The brief delay in adult access to welfare under S. 1348 and current law would have only a tiny effect on the long-term welfare costs of low skill immigrants. Further, the White House's touting the delays on immigrants receiving welfare under existing law is hypocritical: The actual policy pursued by the White House up to this time has been to dismantle the barriers in current law and increase immigrant families' access to welfare.
The White House strongly suggests that, under the Senate immigration bill, amnesty recipients would be net tax contributors.
Some 50 to 60 percent of illegal immigrants who would receive amnesty under S. 1348 lack a high school degree. Another 25 percent have only a high school degree. Based on the example of current immigrants with similar levels of education, these individuals would be a net burden on the taxpayer over the entire course of their lives.
The White House claims that amnesty recipients would increase the net government revenue available to support Americans in retirement.
The White House trumpets that "immigrants improve the solvency of our retirement system." One must assume that they believe that the same will be true of amnesty recipients, because otherwise the assertion would be irrelevant in the current debate. The White House does correctly point out that amnesty recipients would pay Social Security taxes during their working years. Amnesty recipients' low skill levels, however, mean that the Social Security tax payments they make would, on average, be quite modest.
More important is the fact that, in future years, Social Security benefits will be funded by both Social Security taxes and general revenue. What matters is not the small amount of Social Security taxes that would be paid by amnesty recipients but their overall fiscal balance-that is, the total federal state and local benefits received, minus all taxes paid. Because the total benefits taken by amnesty recipients and their families would exceed the Social Security and other taxes that they would pay, amnesty recipients would undermine, rather than strengthen, financial support for U.S. retirees, even before the amnesty recipients reach retirement age themselves.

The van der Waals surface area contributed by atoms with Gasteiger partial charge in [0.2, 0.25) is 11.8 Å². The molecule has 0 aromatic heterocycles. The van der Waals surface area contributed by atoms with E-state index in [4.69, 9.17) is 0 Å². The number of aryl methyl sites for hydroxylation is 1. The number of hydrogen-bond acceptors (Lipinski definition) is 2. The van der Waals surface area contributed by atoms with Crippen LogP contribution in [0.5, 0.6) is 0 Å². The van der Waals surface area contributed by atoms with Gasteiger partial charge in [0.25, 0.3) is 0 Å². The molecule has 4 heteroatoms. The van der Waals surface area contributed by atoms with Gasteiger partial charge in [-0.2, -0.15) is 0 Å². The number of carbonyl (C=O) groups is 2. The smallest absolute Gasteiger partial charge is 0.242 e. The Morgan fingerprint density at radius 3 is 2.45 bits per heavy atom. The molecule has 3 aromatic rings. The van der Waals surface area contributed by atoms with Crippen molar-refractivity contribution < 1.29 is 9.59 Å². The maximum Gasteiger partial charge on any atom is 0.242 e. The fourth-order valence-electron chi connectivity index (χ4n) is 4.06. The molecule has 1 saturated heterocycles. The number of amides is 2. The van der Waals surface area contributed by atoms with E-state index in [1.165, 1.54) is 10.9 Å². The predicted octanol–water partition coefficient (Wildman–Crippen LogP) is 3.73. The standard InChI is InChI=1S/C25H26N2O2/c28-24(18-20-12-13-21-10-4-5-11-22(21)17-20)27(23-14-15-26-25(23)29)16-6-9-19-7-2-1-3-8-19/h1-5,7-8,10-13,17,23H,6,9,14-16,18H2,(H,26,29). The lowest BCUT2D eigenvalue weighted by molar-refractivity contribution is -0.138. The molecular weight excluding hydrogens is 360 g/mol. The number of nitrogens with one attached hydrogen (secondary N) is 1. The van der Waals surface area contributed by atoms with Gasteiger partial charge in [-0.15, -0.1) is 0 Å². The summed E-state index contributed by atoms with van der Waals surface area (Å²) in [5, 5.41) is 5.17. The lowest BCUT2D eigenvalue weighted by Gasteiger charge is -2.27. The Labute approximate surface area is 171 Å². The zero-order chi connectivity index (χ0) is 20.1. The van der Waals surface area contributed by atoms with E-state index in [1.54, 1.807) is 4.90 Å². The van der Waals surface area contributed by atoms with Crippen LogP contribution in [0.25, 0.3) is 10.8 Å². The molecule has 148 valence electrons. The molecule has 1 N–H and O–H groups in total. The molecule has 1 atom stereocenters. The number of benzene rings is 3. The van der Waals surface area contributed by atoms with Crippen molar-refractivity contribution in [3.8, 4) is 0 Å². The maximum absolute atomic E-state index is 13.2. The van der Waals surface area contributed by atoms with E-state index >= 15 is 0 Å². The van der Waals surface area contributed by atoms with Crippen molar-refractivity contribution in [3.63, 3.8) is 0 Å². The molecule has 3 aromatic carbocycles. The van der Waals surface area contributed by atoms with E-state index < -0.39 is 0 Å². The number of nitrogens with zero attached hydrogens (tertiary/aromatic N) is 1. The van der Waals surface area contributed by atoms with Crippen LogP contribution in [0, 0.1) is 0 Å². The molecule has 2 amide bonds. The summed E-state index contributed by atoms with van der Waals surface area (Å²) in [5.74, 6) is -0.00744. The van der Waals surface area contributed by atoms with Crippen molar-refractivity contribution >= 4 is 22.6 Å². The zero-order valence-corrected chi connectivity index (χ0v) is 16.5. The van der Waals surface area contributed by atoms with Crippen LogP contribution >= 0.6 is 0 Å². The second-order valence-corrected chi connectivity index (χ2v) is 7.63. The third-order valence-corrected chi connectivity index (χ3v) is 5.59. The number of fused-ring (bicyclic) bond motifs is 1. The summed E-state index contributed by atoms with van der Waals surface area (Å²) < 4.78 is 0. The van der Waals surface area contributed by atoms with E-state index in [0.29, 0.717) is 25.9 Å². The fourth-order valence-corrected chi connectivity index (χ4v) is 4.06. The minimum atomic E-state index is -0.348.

The White House suggests that the retirement costs of amnesty recipients would not impose a significant tax burden on U.S. taxpayers.
The Senate bill would give amnesty recipients access not only to means-tested welfare, but also to government retirement benefits. The Heritage Foundation has estimated that the net fiscal costs of amnesty recipients during retirement would be $2.6 trillion. These particular costs would begin to impact the taxpayer about 30 years after enactment of the Senate legislation. The White House has made no specific refutation of this estimate.
The bulk of the net expenditure would be in the Social Security and Medicare programs; substantial costs would also occur in the means-tested Medicaid program (amnesty recipients would be fully eligible for Medicaid benefits long before they reach retirement). Contrary to any suggestions made by the White House, temporary restrictions on access to means-tested welfare by amnesty recipients is irrelevant to the estimated $2.6 trillion cost of amnesty.
The White House does point out that amnesty recipients will have paid Social Security taxes prior to retirement and thereby might be seen as having "earned" all the government benefits they would receive. But, as noted above, the Social Security taxes paid by amnesty recipients would be modest. Even during working years, most amnesty recipients would be a drain on the taxpayer, and during retirement their fiscal cost would be dramatic.
The White House claims that the Senate immigration bill would benefit U.S. taxpayers by increasing the future flow of high skill immigrants (who would be strong net tax contributors) and decreasing the flow of low skill immigrants who are more likely to be a fiscal burden.
The White House claims that the Senate immigration bill would "sharply improve" the fiscal contributions of immigrants by increasing the share of future immigrants who are high skilled. It asserts, "[T]he bill will end chain migration which allows legal immigrants to bring extended family members to the U.S" and replace it with a "new merit-based system to select future immigrants based on [their]…skills and attributes."